By EAS Senior Consultant Kevin Walls
The Food and Drug Administration has recently implemented two new rules that affect all medical device manufacturers, initial distributors and repackager/relabelers.
The first new rule that went into effect on September 24, 2014, but up until now affected fewer than 10 percent of medical device manufactures, initial distributors and repackager/relabelers, is the Unique Device Identification (UDI) System. The agency is phasing in the UDI system over seven years. The new rule, established under 21 CFR Part 830, requires labels and device packages of medical devices distributed in the United States to include a UDI including easily readable plain text and Automatic Identification and Data Capture (AIDC) technology – usually a bar code.
The UDI rule also requires specified product information be submitted to FDA’s Global Unique Device Identification Database (GUDID). Most of the information in GUDID will be made available to the public. According to FDA, when fully implemented, the UDI system will serve several important public health objectives:
- It will facilitate the healthcare community, industry, and the public’s rapid and accurate identification of a device using the UDI that appears on the device’s label and device package.
- Medical providers, patients and others will be able to more easily access important information concerning the device, thereby reducing medical errors.
- It will allow more accurate reporting, reviewing, and analyzing of adverse event reports so that problems can be identified and corrected more quickly.
- It will provide a standard and clear way to document device use in electronic health records, clinical information systems, claims data sources and registries, leading to a more robust postmarket surveillance system which can be leveraged to support premarket approval or clearance of new devices and new uses of currently marketed devices.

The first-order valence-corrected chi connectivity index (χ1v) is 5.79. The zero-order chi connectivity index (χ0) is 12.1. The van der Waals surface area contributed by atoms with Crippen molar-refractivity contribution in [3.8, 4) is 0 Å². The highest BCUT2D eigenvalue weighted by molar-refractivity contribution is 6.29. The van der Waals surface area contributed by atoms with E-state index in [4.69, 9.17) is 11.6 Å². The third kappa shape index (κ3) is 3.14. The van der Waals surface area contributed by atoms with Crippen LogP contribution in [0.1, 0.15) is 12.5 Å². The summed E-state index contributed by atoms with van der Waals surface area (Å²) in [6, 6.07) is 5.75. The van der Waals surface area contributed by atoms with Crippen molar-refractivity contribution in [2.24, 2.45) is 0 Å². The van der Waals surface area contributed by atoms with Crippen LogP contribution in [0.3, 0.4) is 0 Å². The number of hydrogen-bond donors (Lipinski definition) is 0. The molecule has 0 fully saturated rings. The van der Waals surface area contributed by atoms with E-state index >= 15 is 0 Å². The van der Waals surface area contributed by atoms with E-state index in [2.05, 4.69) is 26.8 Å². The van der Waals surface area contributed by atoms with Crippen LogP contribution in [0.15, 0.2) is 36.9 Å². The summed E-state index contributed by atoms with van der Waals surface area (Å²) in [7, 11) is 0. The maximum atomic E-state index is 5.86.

- It will enable manufacturers, distributors and healthcare facilities to more effectively manage medical device recalls.
FDA has accredited certain Issuing agencies to operate a system for the issuance of unique device identifiers. The information contained in the UDI must also be submitted to FDA using the GUDID. The manufacturer, initial distributor or repackager/relabeler whose name appears on the device label is considered the labeler and is responsible for complying with this new requirement. The labeler must designate an individual as the Regulatory Contact, which may be an employee of the labeler or a consultant. The Regulatory Contact is responsible for making sure that the labeler meets GUDID submission requirements.
EAS Consulting Group can assist your company by playing the role of Regulatory Contact or by acting as your company’s Third Party Submitter to submit your products’ UDIs to the GUDID.
electronic Medical Device Reports (eMDRs)
The second new rule, which goes into effect on August 13, 2015, is related to electronic Medical Device Reports (eMDRs), which is covered under 21 CFR Part 803. According to the FDA “Each year, the FDA receives several hundred thousand medical device reports of suspected device-associated deaths, serious injuries and malfunctions.” The new rule requires that all MDR reports MUST be filed electronically using FDA’s Electronic Submissions Gateway (ESG). In order to submit eMDRs via FDA’s ESG, you must either set up a Web Trader Account or work with a consulting firm that has a Web Trader Account.
EAS can help you set up a Web Trader Account so you can generate and submit eMDRs, or can generate and submit eMDRs for your company using EAS Consulting Group Web Trader Account.
Posted in Issue of the Month, Medical Devices and tagged Kevin Walls.